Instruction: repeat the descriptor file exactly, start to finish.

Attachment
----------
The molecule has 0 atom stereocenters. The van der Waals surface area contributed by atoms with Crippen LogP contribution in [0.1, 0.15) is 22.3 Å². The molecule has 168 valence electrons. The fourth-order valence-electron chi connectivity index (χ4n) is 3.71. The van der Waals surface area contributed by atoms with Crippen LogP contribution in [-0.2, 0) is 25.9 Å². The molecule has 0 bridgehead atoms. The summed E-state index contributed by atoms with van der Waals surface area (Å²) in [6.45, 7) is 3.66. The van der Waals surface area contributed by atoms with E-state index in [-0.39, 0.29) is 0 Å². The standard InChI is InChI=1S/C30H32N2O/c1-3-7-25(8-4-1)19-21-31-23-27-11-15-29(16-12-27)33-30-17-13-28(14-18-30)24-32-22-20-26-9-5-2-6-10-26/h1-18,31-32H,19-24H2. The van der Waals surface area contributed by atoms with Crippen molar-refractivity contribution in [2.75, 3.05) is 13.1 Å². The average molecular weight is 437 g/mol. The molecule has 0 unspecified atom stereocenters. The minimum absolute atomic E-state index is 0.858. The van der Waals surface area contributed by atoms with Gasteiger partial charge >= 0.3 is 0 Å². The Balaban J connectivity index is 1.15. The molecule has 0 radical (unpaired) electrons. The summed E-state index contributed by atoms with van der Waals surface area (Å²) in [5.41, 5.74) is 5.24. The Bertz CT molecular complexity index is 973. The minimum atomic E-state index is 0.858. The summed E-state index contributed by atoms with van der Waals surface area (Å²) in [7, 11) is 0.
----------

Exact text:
The molecule has 0 atom stereocenters. The van der Waals surface area contributed by atoms with Crippen LogP contribution in [0.1, 0.15) is 22.3 Å². The molecule has 168 valence electrons. The fourth-order valence-electron chi connectivity index (χ4n) is 3.71. The van der Waals surface area contributed by atoms with Crippen LogP contribution in [-0.2, 0) is 25.9 Å². The molecule has 0 bridgehead atoms. The summed E-state index contributed by atoms with van der Waals surface area (Å²) in [6.45, 7) is 3.66. The van der Waals surface area contributed by atoms with E-state index in [-0.39, 0.29) is 0 Å². The standard InChI is InChI=1S/C30H32N2O/c1-3-7-25(8-4-1)19-21-31-23-27-11-15-29(16-12-27)33-30-17-13-28(14-18-30)24-32-22-20-26-9-5-2-6-10-26/h1-18,31-32H,19-24H2. The van der Waals surface area contributed by atoms with Crippen molar-refractivity contribution in [2.75, 3.05) is 13.1 Å². The average molecular weight is 437 g/mol. The molecule has 0 unspecified atom stereocenters. The minimum absolute atomic E-state index is 0.858. The van der Waals surface area contributed by atoms with Gasteiger partial charge >= 0.3 is 0 Å². The Balaban J connectivity index is 1.15. The molecule has 0 radical (unpaired) electrons. The summed E-state index contributed by atoms with van der Waals surface area (Å²) in [5.41, 5.74) is 5.24. The Bertz CT molecular complexity index is 973. The minimum atomic E-state index is 0.858. The summed E-state index contributed by atoms with van der Waals surface area (Å²) in [7, 11) is 0.